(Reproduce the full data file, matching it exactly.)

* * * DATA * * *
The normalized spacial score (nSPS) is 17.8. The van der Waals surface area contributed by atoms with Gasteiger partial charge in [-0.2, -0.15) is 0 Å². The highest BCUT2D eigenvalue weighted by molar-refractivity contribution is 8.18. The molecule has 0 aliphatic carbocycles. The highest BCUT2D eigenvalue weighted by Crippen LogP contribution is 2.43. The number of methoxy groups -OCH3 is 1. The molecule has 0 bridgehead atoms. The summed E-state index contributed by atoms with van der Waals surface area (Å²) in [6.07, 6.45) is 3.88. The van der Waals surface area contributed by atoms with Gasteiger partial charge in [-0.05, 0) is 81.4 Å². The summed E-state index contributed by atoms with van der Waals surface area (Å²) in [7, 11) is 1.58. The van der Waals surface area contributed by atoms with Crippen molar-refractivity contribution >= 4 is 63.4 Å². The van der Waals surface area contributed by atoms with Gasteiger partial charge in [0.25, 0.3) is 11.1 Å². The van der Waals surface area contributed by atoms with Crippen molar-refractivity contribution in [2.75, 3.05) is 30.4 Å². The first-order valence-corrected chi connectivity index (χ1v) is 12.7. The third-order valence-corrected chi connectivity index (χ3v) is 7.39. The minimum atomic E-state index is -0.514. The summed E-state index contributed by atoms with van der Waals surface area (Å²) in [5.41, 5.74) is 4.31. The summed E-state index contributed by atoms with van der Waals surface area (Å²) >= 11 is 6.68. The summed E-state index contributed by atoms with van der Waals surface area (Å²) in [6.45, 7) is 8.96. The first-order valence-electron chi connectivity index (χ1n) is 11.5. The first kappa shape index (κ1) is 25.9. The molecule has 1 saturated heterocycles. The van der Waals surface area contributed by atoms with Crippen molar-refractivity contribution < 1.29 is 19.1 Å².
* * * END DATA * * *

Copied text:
The normalized spacial score (nSPS) is 17.8. The van der Waals surface area contributed by atoms with Gasteiger partial charge in [-0.2, -0.15) is 0 Å². The highest BCUT2D eigenvalue weighted by molar-refractivity contribution is 8.18. The molecule has 0 aliphatic carbocycles. The highest BCUT2D eigenvalue weighted by Crippen LogP contribution is 2.43. The number of methoxy groups -OCH3 is 1. The molecule has 0 bridgehead atoms. The summed E-state index contributed by atoms with van der Waals surface area (Å²) in [6.07, 6.45) is 3.88. The van der Waals surface area contributed by atoms with Gasteiger partial charge in [-0.05, 0) is 81.4 Å². The summed E-state index contributed by atoms with van der Waals surface area (Å²) in [7, 11) is 1.58. The van der Waals surface area contributed by atoms with Crippen molar-refractivity contribution >= 4 is 63.4 Å². The van der Waals surface area contributed by atoms with Gasteiger partial charge in [0.25, 0.3) is 11.1 Å². The van der Waals surface area contributed by atoms with Crippen molar-refractivity contribution in [2.75, 3.05) is 30.4 Å². The first-order valence-corrected chi connectivity index (χ1v) is 12.7. The third-order valence-corrected chi connectivity index (χ3v) is 7.39. The minimum atomic E-state index is -0.514. The summed E-state index contributed by atoms with van der Waals surface area (Å²) in [5.41, 5.74) is 4.31. The summed E-state index contributed by atoms with van der Waals surface area (Å²) >= 11 is 6.68. The summed E-state index contributed by atoms with van der Waals surface area (Å²) in [6.45, 7) is 8.96. The first-order valence-electron chi connectivity index (χ1n) is 11.5. The first kappa shape index (κ1) is 25.9. The molecule has 1 saturated heterocycles. The van der Waals surface area contributed by atoms with Crippen molar-refractivity contribution < 1.29 is 19.1 Å².